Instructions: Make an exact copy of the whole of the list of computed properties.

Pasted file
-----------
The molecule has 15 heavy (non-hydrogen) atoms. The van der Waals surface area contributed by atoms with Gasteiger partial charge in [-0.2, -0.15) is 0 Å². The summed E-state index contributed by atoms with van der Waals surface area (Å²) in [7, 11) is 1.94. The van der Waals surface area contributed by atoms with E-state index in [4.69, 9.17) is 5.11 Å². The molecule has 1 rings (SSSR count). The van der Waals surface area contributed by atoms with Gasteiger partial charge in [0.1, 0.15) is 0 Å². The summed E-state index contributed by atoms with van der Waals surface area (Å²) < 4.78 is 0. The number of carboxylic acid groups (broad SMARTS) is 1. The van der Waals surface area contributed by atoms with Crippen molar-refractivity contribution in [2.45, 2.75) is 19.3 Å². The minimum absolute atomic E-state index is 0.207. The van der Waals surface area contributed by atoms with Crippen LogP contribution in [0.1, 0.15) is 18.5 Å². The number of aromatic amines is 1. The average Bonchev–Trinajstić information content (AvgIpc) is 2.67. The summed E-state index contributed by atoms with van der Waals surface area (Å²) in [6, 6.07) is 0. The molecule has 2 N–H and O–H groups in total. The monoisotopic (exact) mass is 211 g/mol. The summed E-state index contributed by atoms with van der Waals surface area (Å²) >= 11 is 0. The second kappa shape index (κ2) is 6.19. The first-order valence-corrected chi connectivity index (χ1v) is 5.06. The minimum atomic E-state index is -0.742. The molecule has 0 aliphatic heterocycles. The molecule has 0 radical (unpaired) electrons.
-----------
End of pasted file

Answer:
The molecule has 15 heavy (non-hydrogen) atoms. The van der Waals surface area contributed by atoms with Gasteiger partial charge in [-0.2, -0.15) is 0 Å². The summed E-state index contributed by atoms with van der Waals surface area (Å²) in [7, 11) is 1.94. The van der Waals surface area contributed by atoms with E-state index in [4.69, 9.17) is 5.11 Å². The molecule has 1 rings (SSSR count). The van der Waals surface area contributed by atoms with Gasteiger partial charge in [0.1, 0.15) is 0 Å². The summed E-state index contributed by atoms with van der Waals surface area (Å²) < 4.78 is 0. The number of carboxylic acid groups (broad SMARTS) is 1. The van der Waals surface area contributed by atoms with Crippen molar-refractivity contribution in [2.45, 2.75) is 19.3 Å². The minimum absolute atomic E-state index is 0.207. The van der Waals surface area contributed by atoms with Crippen LogP contribution in [0.1, 0.15) is 18.5 Å². The number of aromatic amines is 1. The average Bonchev–Trinajstić information content (AvgIpc) is 2.67. The summed E-state index contributed by atoms with van der Waals surface area (Å²) in [6, 6.07) is 0. The molecule has 2 N–H and O–H groups in total. The monoisotopic (exact) mass is 211 g/mol. The summed E-state index contributed by atoms with van der Waals surface area (Å²) >= 11 is 0. The second kappa shape index (κ2) is 6.19. The first-order valence-corrected chi connectivity index (χ1v) is 5.06. The minimum atomic E-state index is -0.742. The molecule has 0 aliphatic heterocycles. The molecule has 0 radical (unpaired) electrons.